Top 10 Technology Tips & Time-Savers

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In an effort to help instructors in their work, CATL brainstormed some of the best technology time-savers and tips we have to share with you. Here’s our “Top 10” list. We encourage you to save it for future reference and use.

  1. Have end-of-semester questions about Canvas, such as how to send grades to SIS or give a student extended access to a course for an Incomplete? Consult our End-of-Semester Canvas Survival Guide for answers to these and other frequently asked questions.
  2. Work smarter and not harder by copying over your Canvas materials the next time you teach a course. Besides doing a full course import, did you know that you can also quickly copy a single module or module item to another course or share one with another instructor? You can even reuse imported course announcements by using the delay posting option to schedule them to post at a future date and time.
  3. Speed up your grading and boost transparency by setting up rubrics in Canvas. Once you’ve added a rubric to an assignment or a graded discussion and checked the box to use it for grading, Canvas will calculate the point total automatically when you use it to grade. Plus, rubrics can also be directly tied to your course’s outcomes in Canvas.
  4. Encourage or re-engage specific groups of students using the analytics and inbox features. Check out the weekly student activity trend data available in New Analytics to see which students may need a little prodding or use the “message students who” feature in the Canvas gradebook to give reminders and/or praise for an assignment.
  5. Want to fine tune the pacing of your course? You can add requirements to a module to force students to work through its contents in order. Once you have requirements set up, prerequisites can also be added which require a student to meet the requirements of a previous module before accessing the next.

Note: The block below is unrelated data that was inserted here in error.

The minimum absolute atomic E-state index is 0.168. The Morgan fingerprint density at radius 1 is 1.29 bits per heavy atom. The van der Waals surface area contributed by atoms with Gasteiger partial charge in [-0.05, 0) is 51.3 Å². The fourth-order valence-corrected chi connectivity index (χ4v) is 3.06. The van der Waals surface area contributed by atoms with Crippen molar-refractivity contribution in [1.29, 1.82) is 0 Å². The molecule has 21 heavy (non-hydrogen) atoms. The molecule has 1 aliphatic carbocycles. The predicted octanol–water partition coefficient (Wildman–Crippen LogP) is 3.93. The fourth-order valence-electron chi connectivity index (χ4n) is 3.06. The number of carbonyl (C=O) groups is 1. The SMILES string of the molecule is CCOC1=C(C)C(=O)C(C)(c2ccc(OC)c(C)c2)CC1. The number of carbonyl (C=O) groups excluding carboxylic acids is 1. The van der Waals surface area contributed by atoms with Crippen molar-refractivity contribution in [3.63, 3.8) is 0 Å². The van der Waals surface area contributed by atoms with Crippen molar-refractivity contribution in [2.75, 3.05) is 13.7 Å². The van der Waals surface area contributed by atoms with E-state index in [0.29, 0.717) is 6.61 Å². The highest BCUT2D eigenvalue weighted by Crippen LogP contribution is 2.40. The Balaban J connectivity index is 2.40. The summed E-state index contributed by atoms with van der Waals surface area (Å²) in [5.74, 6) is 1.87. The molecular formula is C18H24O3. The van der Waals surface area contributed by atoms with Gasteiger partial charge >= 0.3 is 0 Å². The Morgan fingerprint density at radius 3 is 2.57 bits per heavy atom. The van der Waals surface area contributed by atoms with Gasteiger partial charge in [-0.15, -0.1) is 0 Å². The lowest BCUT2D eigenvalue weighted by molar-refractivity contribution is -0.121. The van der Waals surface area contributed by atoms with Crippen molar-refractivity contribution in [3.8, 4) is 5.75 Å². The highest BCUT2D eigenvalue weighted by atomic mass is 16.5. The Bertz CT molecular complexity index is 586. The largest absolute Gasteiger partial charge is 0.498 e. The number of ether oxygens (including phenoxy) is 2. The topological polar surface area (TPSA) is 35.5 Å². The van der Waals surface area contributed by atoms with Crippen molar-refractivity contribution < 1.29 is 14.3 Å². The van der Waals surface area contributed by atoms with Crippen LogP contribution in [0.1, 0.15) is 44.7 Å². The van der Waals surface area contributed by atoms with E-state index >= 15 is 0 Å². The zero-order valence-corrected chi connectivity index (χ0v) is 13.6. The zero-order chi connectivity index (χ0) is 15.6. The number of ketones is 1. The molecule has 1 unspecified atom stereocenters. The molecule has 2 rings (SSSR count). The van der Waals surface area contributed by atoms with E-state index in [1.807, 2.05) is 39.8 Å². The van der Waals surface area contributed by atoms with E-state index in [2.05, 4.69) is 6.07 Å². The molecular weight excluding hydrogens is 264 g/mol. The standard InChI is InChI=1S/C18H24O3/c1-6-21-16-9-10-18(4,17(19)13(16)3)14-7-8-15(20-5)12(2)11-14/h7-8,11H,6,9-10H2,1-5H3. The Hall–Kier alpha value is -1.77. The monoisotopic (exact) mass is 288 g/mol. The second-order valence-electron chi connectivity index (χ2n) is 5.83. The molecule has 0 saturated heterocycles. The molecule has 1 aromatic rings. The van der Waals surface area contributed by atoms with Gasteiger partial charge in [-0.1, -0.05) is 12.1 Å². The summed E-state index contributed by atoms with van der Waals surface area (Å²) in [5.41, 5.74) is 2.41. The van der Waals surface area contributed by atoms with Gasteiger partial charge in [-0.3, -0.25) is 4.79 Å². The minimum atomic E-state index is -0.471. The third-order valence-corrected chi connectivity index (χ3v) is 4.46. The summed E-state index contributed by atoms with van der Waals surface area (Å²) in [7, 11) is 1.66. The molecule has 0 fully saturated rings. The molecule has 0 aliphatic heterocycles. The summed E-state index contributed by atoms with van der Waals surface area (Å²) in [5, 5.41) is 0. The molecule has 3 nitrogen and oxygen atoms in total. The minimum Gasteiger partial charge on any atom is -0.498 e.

6. Consider using Kaltura (My Media) for the most streamlined audio/video experience in Canvas. You can upload and store your audio and video files in Kaltura, which has much greater storage capacity than many other options, and then easily embed your media in Canvas or provide a share link.
  7. Even if you’ve used Kaltura Capture before, you may not be familiar with all the different options for recording, such as the ability to choose a source for each output and toggle your webcam, screen recording, and audio on/off. In Windows, you can even enable system audio to capture audio from videos playing on your computer.
  8. With PlayPosit, you can enhance course videos in minutes by adding interactions for learners to engage with, such as polls or free-response questions. If you create a graded bulb, students’ grades also sync with Canvas automatically.
  9. If you are using Zoom for synchronous online classes or office hours, remember that you can schedule meetings through the Canvas Zoom integration. If you record your meetings, you can also publish these recordings for students to access in Canvas through the Zoom integration.
  10. If you’re looking for ways to add more engagement to your synchronous online lectures, try preparing in-class quizzes or polls for your Zoom meetings. Polls and quizzes can be added to Zoom meetings through the Zoom web portal and then pushed out to students during the meeting. Want to try something similar in an in-person class? Consider exploring PlayPosit’s Broadcast feature.

Overlapping Evidence-Based Practices Using Growth Mindset, Trauma-Informed, and Inclusive Teaching

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In Spring 2022 we had talks from three nationally recognized speakers on the following topics: inclusive teaching, promoting growth mindset, and trauma-informed education. Here are the descriptions of and links to each talk.